• Sept. 9, 2011, 12:32 p.m. CST

    Loved it!

    by Jamie Land

    I loved this book. Are they going to be able to secure all the rights to show all the 80's references in the movie, I wonder?

  • Sept. 9, 2011, 1:37 p.m. CST

    What's Pee Wee Herman doing in the forefront of that last pic?

    by sweeneydave

  • Sept. 9, 2011, 3:24 p.m. CST

    Spoiler! (sort of) @ sweeneydave

    by Joaquin_Ondamoon

    Wade dressed like Pee-Wee for a night out at some PVP-zone club in the OASIS.

  • Sept. 9, 2011, 3:59 p.m. CST

    Thankyou for the artwork.

    by hallmitchell

    I will keep it in mind when i read the book.

  • Saw Ernie at a book signing. He was awesome and let us all get pictures and play with his Delorean and Ghost Buster replica gear.

  • Sept. 10, 2011, 12:19 a.m. CST

    Ready Player One is awesome!

    by Zardoz

    I finally read the advance copy I've had for months, (I know, I know!) and it was really great! It's definitely a nerd-universe that I wish was real and that I could go to now. I don't want to spoil anything, but it's "Neuromancer" meets "The Matrix" with a little "Scott Pilgrim" thrown in there, too! If they could ever get the rights to all of the wild and crazy sci-fi, pop-culture stuff that's in the book it would make an INCREDIBLE movie! Read it now!

  • Please!

  • Sept. 10, 2011, 3:03 a.m. CST

    I grew up in the Eighties...

    by Dr Eric Vornoff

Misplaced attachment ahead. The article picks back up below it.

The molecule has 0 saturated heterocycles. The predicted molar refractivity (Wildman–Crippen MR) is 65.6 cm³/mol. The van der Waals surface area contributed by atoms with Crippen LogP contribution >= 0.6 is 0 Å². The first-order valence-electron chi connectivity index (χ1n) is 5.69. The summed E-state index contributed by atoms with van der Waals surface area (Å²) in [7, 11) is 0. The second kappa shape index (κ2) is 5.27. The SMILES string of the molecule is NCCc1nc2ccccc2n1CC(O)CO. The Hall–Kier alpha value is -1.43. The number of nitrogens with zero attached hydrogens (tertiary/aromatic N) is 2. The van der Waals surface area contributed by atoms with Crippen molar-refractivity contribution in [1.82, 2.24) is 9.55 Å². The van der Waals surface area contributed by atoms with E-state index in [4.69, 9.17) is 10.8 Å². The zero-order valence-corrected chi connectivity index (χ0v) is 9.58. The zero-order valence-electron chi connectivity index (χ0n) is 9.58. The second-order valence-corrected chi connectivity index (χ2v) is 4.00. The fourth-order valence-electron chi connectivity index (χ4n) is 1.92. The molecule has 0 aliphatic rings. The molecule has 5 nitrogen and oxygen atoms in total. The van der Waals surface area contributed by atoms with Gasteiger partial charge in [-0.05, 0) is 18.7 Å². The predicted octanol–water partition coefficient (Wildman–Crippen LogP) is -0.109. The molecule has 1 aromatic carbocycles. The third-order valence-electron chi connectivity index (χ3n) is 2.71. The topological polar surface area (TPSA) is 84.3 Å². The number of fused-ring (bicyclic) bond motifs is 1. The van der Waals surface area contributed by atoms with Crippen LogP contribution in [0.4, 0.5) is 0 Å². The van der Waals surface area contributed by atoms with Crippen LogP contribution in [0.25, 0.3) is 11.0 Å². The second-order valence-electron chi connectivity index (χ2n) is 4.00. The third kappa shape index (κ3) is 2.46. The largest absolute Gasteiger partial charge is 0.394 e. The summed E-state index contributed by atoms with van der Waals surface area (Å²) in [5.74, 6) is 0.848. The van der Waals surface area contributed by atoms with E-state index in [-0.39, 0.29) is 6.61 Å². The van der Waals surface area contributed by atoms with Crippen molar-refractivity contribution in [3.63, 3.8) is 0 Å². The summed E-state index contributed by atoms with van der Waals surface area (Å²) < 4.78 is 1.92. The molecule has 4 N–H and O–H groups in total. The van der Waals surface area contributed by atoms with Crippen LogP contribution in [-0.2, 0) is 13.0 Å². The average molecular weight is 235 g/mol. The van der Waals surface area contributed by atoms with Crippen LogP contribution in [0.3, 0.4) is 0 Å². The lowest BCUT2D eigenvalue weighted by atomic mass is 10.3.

...and believe they were a historic low point in music, movies, fashion, culture and politics. I can still succumb to the odd bout of nostalgia though. You can't help when you were born.

  • Sept. 10, 2011, 4:03 p.m. CST

    Book started strong, but disapointed overall

    by digital_soul

    My favourite line was the one about Wade refusing to acknowledge ALL the Indiana Jones films from the 4th one on, but overall it wasn't exactly what you'd call well written. Some of the dialogue was incredibly cheesy (perhaps intentionally so), and I couldn't stop thinking how hokey it would feel as a movie. The nightclub scene in particular was awful. Also, there was more to the 80s than Video games and Brat Pack films! I was into half the shit in the book, but I was also into breakdancing, electro, hip-hop, house music, techno and acid house, none of which got so much as a mention. Finally, I cant remember how old Wade's character was meant to be, but the amount of shit he knew, had memorised and/or mastered just wouldn't be feasible, even if you were a full-time unemployed geek!

  • Sept. 10, 2011, 4:07 p.m. CST

    @dr eric vornoff

    by digital_soul

    Cultural Low point? Hip Hop has pretty much changed the world and all modern dance music inherits from the electro, house and techno that came out of NY, Chicago and Detroit in the 80s. That's before we even mention the early 80s new wave scene. You should go and listen to Penthouse and Pavements by Heaven 17 sometime and see how fresh it still sounds!

  • Sept. 10, 2011, 5:31 p.m. CST

    'Historic low point in....movies???!!!!' The '80's???!!

    by Joaquin_Ondamoon

    I don't even know how to respond to that....

  • Sept. 11, 2011, 6:16 p.m. CST

    Agreed. Gordon Jones is a pimp.

    by soladeo1

    A great guy and a great artist.

  • Sept. 11, 2011, 10:31 p.m. CST

    joaquin_ondamoon: wrong

    by THE_CHOPPAH

    He didn't dress like Pee-Wee Herman. He dressed like Buckaroo Banzai. CHOPPED.

  • Sept. 11, 2011, 10:53 p.m. CST

    I'll give Hip-Hop a pass

    by Dr Eric Vornoff